The Gregorian Institute Shield, composed of the crossed gold and silver keys of the Papal Insignia, an open book with the words 'Via Veritas Vita' ('The Way, the Truth, and the Life') written on its pages, three golden six-sided stars on a red banner, and a Germanic cross.

at BENEDICTINE COLLEGE

Train New Catholic Leaders

Robert P. George answers Gregorian Fellows' questions. Robert P. George answers Gregorian Fellows’ questions.

We are presenting daily suggestions on how to promote Catholic identity in public life. Today: Train the young.

Yesterday, I wrote about the education the Great Books institute I attended gave me in college. Another thing the institute gave me was a career.

When I left college, I went to Washington, D.C., and discovered a network of alumni from my institute and schools like it. Without them, I don’t know that I ever would have found a job. Through them, I was able to become press secretary for the pro-life Chairman of the House Ways & Means Committee, Bill Archer.

I next went to work in Catholic media, where the network of alumni from my school was mighty indeed.

At one point when I was editor at the National Catholic Register and my wife and I were editors of Faith & Family magazine, a classmate of ours was editor of Our Sunday Visitor (he still is), and another classmate was editor of Catholic World Report. Another was (and is) editor of the Catholic Key in Kansas City, another was the English translator of Pope Benedict XVI’s first book, and yet another was a popular Catholic author, columnist and speaker (Mary Beth Bonacci).

The program we graduated from gave us the tools we needed to be leaders: It gave us confidence by showing us the truth, the humility to see that God’s plan is infinitely better than ours, and a passion that our faith could solve the world’s problems.

Our Gregorian Fellows program hopes to do the same thing.

Students qualify for a Gregorian Fellowship by excelling in academics and leadership and by writing an essay. Once in the program, they study the enduring wisdom of the great thinkers, and learn firsthand how to translate that wisdom into effective action. They each receive a stipend for educational activities.

The Fellows learn presentation skills from experts, get writing tips from professional writers and meet with national Catholic leaders to learn how to live their Catholic identity in public life. This year, those meetings included a late-night jam session with Princeton Dr. Robert George, a frank talk on the stresses of leadership with Afghanistan strategist Gen. Sean MacFarland and an inspiring meeting with FOCUS founder Curtis Martin, a consultor to the Pontifical Council for Promoting the New Evangelization.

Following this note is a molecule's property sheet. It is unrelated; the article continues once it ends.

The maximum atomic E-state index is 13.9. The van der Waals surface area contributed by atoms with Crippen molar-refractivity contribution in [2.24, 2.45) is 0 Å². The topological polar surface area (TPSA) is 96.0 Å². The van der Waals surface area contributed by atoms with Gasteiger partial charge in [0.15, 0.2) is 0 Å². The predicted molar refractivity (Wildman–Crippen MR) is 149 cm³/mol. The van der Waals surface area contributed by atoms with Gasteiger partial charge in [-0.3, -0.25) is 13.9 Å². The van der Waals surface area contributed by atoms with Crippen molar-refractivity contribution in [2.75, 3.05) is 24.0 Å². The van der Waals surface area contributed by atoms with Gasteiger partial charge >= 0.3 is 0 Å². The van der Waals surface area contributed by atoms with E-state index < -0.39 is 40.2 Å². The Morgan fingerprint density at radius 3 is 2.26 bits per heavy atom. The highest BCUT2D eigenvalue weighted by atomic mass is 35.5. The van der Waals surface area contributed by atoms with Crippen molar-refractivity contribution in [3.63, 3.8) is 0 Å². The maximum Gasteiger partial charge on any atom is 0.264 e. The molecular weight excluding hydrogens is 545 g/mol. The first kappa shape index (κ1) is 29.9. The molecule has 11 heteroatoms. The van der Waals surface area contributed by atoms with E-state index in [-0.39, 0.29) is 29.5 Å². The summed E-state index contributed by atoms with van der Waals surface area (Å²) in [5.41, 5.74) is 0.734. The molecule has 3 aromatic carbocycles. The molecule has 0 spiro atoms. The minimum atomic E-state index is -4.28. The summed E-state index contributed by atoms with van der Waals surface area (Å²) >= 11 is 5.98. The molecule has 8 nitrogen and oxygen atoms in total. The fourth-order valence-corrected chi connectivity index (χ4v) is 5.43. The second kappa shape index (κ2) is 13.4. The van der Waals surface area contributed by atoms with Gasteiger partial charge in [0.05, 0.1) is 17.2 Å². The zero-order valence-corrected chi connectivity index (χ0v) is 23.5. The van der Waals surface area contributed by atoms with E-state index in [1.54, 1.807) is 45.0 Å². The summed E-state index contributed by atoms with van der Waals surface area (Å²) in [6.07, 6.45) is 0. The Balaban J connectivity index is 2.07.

Dean of Students Dr. Joe Wurtz, former Dean of Students at Christendom College, leads the program, with help from Dr. Susan Traffas, a pro-life leader who served as Deputy Assistant Secretary at the U.S. Dept. of Health and Human Services. In the fall, we add a second 25-member cohort of Gregorian Fellows in this young program.

The program is already showing how powerful its combination of enduring Catholic truths and contemporary leadership can be. One Gregorian Fellow is spearheading a new Chastity Team on campus, with others serving as speakers. Another completed an extensive research project comparing the the right to life  in World War II Germany with its place in contemporary America. Another Gregorian Fellow is interested in politics and working for the mayor of a major U.S. city.

The Gregorian Mentor students who lead the program should give you hope in the future of the Church:

Drew Marsh converted to the Catholic faith (and brought friends with him) after taking an Introduction to Theology class. He will spend time working as a missionary this summer then will start work with PriceWaterhouseCoopers. He sees the Gregorian Fellows as an “intellectual community of motivated students, top-quality Benedictine faculty and leading intellectuals from around the country.”

Brandon Boesch triple-majored in Philosophy, Biology and Spanish at Benedictine — and composed music and delivered a lecture on “The Role of Contemporary Literature in the New Evangelization” in his spare time. In the fall, he starts post-graduate work at the Center for Bioethics and Medical Humanities at the University of South Carolina. His leadership advice: “People are generally pretty competent. Give them the opportunity to show their competency.”

Kristen Rosser, a senior Finance major with a minor in Accounting, went to Honduras last spring with Benedictine’s Thomas Hoenig Student International Business Council (SIBC) last Spring.  She led a project that partnered with the non-profit Water with Blessings to obtain filters and deliver clean water filters to Hondurans.  Her team led prayer reflections and offered encouragement for small groups of women attending the training sessions. “God will never give you more than you can handle,” said Kristen. “If God believes in me, then so must I believe in myself.”

The future of the Church depends on our ability to equip young people who can be leaders of integrity, courage and effectiveness. One day, we hope the next generation of Catholic leaders will look back and marvel at the blessings their undergraduate training gave them.

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